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Civil religion in the UK, Canada, Australia and the Commonwealth

By Norman Bonney,
Manchester University Press, October 2013

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Thursday, 16 June 2011

Time for Reflection in the Scottish Parliament - Message to MSPs

The Scottish Parliament's weekly Time for Reflection on Wednesday 15 June 2011 was conducted by President Cecil O. Samuelson of Brigham Young University, Utah, USA.

Brigham Young University is sponsored by The Church of Jesus Christ of Latter-day Saints also known as the Mormons.

President Samuelson is a member of the first quorum of the Seventy of the Church which ranks below the 12 Apostles and the three man presidency, the most senior of whom is the 'living prophet'.

Latter Day Saints believe that a Book of Mormon contains the history of God’s dealings with people who lived in the Americas between approximately 600 BC and 400 AD. The Book is believed to have been written onto gold plates by a prophet named Mormon. Before these people perished, their record was safely hidden away. Joseph Smith obtained these ancient records through the angel Moroni in 1827, and through God he was able to translate them.

Commenting on the event, Norman Bonney, National Secular Society Council member for Scotland, stated that while most members of the Scottish Parliament may know that the Mormon Church has a history of polygamy they may not know that the church is still dominated by an exclusively male hierarchy and that Brigham Young University is sponsored by the Church of Jesus Christ of Latter Day Saints.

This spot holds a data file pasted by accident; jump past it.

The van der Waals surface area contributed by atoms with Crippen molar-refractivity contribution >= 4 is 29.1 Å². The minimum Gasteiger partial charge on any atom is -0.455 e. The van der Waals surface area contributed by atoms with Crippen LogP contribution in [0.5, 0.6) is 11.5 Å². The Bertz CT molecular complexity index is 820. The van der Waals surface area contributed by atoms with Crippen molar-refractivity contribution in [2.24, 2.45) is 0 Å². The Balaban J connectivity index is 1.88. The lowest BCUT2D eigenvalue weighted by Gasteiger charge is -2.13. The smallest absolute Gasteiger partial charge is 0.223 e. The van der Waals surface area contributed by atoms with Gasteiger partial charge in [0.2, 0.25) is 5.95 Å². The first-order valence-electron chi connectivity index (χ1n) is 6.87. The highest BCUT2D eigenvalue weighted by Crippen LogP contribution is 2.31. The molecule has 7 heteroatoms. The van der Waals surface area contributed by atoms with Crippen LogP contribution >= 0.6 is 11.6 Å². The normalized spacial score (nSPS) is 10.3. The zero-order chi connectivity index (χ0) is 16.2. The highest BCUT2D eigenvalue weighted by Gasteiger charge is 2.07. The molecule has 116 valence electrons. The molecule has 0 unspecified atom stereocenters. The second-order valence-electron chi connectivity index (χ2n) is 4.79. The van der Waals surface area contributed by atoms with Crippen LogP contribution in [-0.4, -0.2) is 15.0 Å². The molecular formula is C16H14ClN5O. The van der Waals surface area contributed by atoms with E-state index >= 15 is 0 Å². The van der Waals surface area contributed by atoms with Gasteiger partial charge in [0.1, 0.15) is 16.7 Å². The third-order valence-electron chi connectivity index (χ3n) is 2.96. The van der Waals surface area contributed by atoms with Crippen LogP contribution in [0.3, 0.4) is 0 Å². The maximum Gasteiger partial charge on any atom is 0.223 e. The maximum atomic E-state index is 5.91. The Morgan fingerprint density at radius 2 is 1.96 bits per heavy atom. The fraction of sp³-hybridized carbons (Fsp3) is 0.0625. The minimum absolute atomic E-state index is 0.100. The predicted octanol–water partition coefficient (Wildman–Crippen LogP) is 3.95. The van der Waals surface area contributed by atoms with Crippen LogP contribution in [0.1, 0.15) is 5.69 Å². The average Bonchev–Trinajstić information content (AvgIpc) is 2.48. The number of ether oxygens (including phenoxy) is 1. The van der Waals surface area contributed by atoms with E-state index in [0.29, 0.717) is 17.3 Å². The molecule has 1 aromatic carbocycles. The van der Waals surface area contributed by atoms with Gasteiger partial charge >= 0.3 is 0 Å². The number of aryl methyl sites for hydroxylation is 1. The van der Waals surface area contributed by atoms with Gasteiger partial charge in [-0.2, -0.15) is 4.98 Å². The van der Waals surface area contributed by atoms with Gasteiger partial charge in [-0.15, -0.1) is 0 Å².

Providing a platform for religions with male only priests would seem to be in conflict with the principle of equal opportunities between males and females which had been such an important founding and influential principle of the Scottish Parliament.

The recently announced review of procedures in the Scottish Parliament will provide an opportunity to think through the theory and practice of Time for Reflection and to consider the National Secular Society's proposals that, in order to respect the views of the one third of the population that cannot be said to be religious in any way, one third of the weekly sessions should involve silent contemplation by MSPs without the involvement of any external religious or other representative or the complete abandonment of the weekly occasion.

Norman Bonney
Council member for Scotland, National Secular Society